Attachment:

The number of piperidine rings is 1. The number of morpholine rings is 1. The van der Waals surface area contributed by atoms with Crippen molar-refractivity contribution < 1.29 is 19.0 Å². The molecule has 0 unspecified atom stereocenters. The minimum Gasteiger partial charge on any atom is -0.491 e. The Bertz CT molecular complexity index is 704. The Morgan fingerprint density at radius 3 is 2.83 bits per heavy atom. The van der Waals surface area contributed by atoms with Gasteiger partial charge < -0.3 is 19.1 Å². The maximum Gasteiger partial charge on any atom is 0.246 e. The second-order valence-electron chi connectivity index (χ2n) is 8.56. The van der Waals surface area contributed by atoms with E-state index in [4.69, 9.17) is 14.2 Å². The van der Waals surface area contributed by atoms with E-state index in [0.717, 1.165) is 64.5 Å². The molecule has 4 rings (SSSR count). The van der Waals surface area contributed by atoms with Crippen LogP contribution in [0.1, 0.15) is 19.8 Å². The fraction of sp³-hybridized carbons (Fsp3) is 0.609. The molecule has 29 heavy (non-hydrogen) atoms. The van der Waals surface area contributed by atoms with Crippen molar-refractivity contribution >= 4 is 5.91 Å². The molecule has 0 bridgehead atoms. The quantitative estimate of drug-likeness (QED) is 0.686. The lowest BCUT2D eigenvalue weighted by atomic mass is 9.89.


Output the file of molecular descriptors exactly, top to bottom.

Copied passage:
The number of piperidine rings is 1. The number of morpholine rings is 1. The van der Waals surface area contributed by atoms with Crippen molar-refractivity contribution < 1.29 is 19.0 Å². The molecule has 0 unspecified atom stereocenters. The minimum Gasteiger partial charge on any atom is -0.491 e. The Bertz CT molecular complexity index is 704. The Morgan fingerprint density at radius 3 is 2.83 bits per heavy atom. The van der Waals surface area contributed by atoms with Gasteiger partial charge < -0.3 is 19.1 Å². The maximum Gasteiger partial charge on any atom is 0.246 e. The second-order valence-electron chi connectivity index (χ2n) is 8.56. The van der Waals surface area contributed by atoms with E-state index in [4.69, 9.17) is 14.2 Å². The van der Waals surface area contributed by atoms with E-state index in [0.717, 1.165) is 64.5 Å². The molecule has 4 rings (SSSR count). The van der Waals surface area contributed by atoms with Crippen LogP contribution in [0.1, 0.15) is 19.8 Å². The fraction of sp³-hybridized carbons (Fsp3) is 0.609. The molecule has 29 heavy (non-hydrogen) atoms. The van der Waals surface area contributed by atoms with Crippen molar-refractivity contribution >= 4 is 5.91 Å². The molecule has 0 bridgehead atoms. The quantitative estimate of drug-likeness (QED) is 0.686. The lowest BCUT2D eigenvalue weighted by atomic mass is 9.89.